First off, this is in no way a “complaining” post about course selection. I think it is handled really well and is a thankless job. Keep up the good work!
We are into the second week of Season 2 here at TGCTours and I am astounded at how good people have gotten at this game. To even stand a chance now on the elite tours (Euro and PGA) you need at least two out of 4 sub 60 rounds. The first PGA tour event at Sugar Hills (which was an entry into the US Open design competition earlier this year), got DESTROYED. With the winning score over -50…and things are looking like the same in week 2 (on my poor little Nighthawk Canyon course, which I THOUGHT I set up to play a bit tougher), I’ve been thinking alot about course difficulty preferences. I average -7 to -9 every event…but that still puts me at least 20 strokes back of the leaders at the end of the tournament. I regularly see posts where players are “disappointed” with -40 for the tournament. That just doesn’t seem right.
As someone who helped with course selection in Season 1 on the PGA tour, selecting course (especially on the upper two tiers) is extremely difficult. You want to pick a course that challenges golfers, but this is a game; You want tour members to enjoy playing it as well. As someone with 15 designed courses under his belt (about half of them have been used on tour)..there are some limited ways you can have your course “protect par” against the elite golfers.
- Wind- you can’t control this, but a moderate-strong wind (10-16mph) can turn any course into a more challenging one. However, every time the wind is strong, there are complaints. The new patch seems to have fixed this, but in my opinion, the winds are too low now! Please HB, somehow let us set our own tournament winds so we can mix things up a bit more!
- Green firmness- This is a tough one. Medium firmness just isn’t cutting it in my opinion. It is very easy to go pin hunting on almost every hole with this type of firmness. However, if this is dialed up even a little bit, it feels like the greens are concrete. We learned last season that “firm-fast” = not fun. However, I think a combination of softer fairways, medium firm to firm greens and large greens to hold shots may be the recipe here. You won’t be able to pin hunt every hole, but if you play smart, you can have 15-20 footers for birdie consistently if you play it shorter and run it up.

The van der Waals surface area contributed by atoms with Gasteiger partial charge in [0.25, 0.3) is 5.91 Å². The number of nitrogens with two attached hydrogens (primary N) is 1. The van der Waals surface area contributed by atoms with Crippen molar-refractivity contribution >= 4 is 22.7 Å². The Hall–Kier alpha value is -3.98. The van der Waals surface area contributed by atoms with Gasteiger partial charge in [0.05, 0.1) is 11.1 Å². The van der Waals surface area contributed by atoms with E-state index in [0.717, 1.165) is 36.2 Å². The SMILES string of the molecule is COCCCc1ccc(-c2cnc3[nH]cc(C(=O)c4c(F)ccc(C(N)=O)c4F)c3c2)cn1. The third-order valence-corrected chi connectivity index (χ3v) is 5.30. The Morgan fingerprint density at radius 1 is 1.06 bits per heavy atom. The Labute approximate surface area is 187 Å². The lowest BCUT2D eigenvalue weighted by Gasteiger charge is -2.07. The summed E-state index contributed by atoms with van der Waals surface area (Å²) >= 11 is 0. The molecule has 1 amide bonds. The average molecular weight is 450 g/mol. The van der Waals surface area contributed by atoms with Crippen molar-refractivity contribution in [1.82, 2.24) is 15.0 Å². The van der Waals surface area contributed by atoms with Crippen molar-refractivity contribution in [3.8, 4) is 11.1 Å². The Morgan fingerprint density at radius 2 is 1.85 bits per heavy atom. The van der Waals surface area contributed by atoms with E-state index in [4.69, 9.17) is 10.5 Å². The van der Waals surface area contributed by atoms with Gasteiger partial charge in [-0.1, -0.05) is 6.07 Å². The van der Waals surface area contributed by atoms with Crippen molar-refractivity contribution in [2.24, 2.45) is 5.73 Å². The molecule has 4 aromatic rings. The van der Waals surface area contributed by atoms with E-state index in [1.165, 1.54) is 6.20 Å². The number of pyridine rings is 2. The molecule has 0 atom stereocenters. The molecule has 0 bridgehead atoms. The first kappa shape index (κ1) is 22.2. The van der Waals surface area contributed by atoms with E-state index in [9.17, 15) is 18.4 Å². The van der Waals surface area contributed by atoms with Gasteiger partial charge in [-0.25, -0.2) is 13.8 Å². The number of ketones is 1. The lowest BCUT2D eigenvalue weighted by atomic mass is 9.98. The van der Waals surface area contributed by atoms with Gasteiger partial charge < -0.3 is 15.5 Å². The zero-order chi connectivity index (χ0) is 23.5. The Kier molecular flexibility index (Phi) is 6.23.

- Tucking pins- I think this is a technique that can be used, but not on every hole all the time. Tucking a pin behind a bunker where the green is only 6 yards wide and having to hit a 3 iron..it’s not enjoyable. Again, bigger greens can help here.
- Breaks- Many of you know that some of my earlier courses feature greens with tough breaks. However, all my greens are designed for golfers that take time to learn them (just like in real golf). There are easy putts out there. Make your greens tough…just don’t put the holes on slopes :).
At the end of the day, it doesn’t matter how a course is going to play. We have an excellent community, but people will complain…and that’s ok. It’s too easy, it’s too hard, too firm, too soft, etc. As much as I would love to see it, I have come to expect that we will not see winning scores of less than -30 with aids on…and if we do, it’s probably because the course went way overboard with one of the elements listed above..making rounds not as enjoyable. I do think that courses selected can be a bit tougher, and there are ways to do it as a designer…. but in moderation. -30 to -40 winning score is the sweet spot I would like to see more often. A course that is challenging, but allows you to make some incredible shots and go low when things are going right. If that’s still not high enough, head on over to True-Sim for some more realistic scoring!
What type of difficulty do you prefer? A “birdie-fest” where mid-50s are not just possible, they are commonplace; or “head scratchers” course that walk the fine line between “fair and “unfair” (in many cases stepping over), leaving us scratching our heads? Leave a comment below!